Coroner: Inadequate response of prison staff deprived Nathan Reynolds of a chance of survival

“Inadequate” response of staff deprived Nathan Reynolds of a chance of survival, coroner finds

The Coronial Inquiry into the death of Indigenous man Nathan Reynolds found that he died on his cell floor due to  “confused, unreasonably delayed, and uncoordinated” medical response by prison staff.

**This article contains images of a First Nations person who has died. The article also discusses the nature of his death**

Deputy State Coroner Elizabeth Ryan handed down her findings yesterday into the death of the 36-year-old Anaiwan and Dunghutti man.

Nathan Reynolds died on the concrete floor of his prison cell from bronchial asthma in 2018. He was due for release one week later.

Ms Ryan said that on the night of Mr Reynolds’s death he required emergency treatment but the response he received “fell well short of this”.

“It was confused, uncoordinated and unreasonably delayed,” Ms Ryan said.

“The delay deprived Nathan of at least some chance of surviving his acute asthma attack.

“These failures were due both to numerous system deficiencies and to individual errors of judgment.”

A preventable death

The coroner found Mr Reynolds died of “natural causes”. However, deficiencies in the management of his severe asthma exacerbated those conditions.

The family of Mr Reynolds have been fighting for justice since the day he passed in 2018.

One of his sisters, Taleah Reynolds, said that she was furious that her brother’s death was preventable.

“Several times he went to the prison clinic and said he wasn’t feeling well, it was never any secret that Nathan was asthmatic.

Ms Reynolds said her brother “would not have died [from this asthma attack] if he weren’t in prison”.

“This can’t just be treated as an accident — it must be recognised as a huge institutional failing and people must be held responsible,” she said.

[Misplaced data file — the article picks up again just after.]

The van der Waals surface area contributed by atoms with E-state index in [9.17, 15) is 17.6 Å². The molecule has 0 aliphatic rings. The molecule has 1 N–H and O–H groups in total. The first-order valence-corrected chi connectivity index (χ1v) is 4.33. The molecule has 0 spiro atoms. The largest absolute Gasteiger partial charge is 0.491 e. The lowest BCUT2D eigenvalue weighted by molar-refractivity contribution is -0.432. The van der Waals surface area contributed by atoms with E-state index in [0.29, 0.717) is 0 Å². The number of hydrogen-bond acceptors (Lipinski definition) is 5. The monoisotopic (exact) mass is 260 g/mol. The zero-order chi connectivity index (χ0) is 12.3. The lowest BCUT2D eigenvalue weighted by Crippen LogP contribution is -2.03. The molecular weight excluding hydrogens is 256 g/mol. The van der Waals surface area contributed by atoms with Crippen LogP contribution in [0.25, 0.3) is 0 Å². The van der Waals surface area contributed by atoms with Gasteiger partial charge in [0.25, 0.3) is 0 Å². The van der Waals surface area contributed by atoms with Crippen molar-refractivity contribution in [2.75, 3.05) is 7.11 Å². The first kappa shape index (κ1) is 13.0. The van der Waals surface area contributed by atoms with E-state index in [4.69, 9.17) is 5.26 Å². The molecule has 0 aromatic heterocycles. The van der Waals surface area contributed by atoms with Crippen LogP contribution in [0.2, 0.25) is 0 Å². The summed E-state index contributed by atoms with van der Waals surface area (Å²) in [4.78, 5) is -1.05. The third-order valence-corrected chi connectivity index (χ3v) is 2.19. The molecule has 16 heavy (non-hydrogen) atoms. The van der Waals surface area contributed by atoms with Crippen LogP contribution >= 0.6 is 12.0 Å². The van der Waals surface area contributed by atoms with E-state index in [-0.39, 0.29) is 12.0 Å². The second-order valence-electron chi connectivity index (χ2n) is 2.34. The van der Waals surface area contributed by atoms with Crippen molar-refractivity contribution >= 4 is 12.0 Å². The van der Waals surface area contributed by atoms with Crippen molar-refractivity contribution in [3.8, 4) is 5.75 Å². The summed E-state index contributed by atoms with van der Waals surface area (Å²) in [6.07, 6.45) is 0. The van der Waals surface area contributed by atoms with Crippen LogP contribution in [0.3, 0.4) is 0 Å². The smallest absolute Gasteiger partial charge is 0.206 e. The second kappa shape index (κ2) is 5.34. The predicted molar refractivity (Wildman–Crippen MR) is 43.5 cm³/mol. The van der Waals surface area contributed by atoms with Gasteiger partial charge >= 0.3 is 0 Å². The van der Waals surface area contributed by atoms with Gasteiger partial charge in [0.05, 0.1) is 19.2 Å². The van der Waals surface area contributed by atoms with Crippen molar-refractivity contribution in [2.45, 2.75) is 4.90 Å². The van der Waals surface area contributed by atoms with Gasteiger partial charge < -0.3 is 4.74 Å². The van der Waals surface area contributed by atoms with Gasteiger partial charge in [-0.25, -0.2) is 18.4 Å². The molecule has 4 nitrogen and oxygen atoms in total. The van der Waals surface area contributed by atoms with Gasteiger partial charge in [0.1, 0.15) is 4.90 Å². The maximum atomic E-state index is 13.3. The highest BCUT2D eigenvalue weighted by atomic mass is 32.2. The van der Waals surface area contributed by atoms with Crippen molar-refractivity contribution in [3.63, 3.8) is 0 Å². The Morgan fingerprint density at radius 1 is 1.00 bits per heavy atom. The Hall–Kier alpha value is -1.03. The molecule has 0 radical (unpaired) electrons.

A call for help

Nathan Reynolds was struggling to breathe when he urgently called for help at 11:27pm on August 31, 2018.

Prison guards took 11 minutes to respond. Prison staff called an ambulance 21 minutes after he signalled for help, and the registered nurse on duty arrived 23 minutes after he signalled for help.

By that time, Mr Reynolds was unresponsive.

Paramedics declared Mr Reynolds dead at 12:44am, about half an hour after the ambulance arrived on the scene.

Ms Ryan said the failures went beyond what happened on the night of the emergency, saying the health care he received since entering custody was “inadequate”.

“It failed to reduce his risk for a fatal asthma attack, it did not comply with established treatment for the management of severe asthma,” she said.

“These failings significantly increased Nathan’s risk for the fatal attack.”

The fight for justice

With over 440 First Nations deaths in custody since the Royal Commission, the fight for justice is far from over. Three First Nations people have died in custody in the last week alone.

Mr Reynolds’s sisters Taleah and Makayla said they would never give up on getting justice for their brother.

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O’Brien Criminal & Civil Solicitors
p: 02 9261 4281
a: Level 4, 219-223 Castlereagh St,
Sydney NSW 2000

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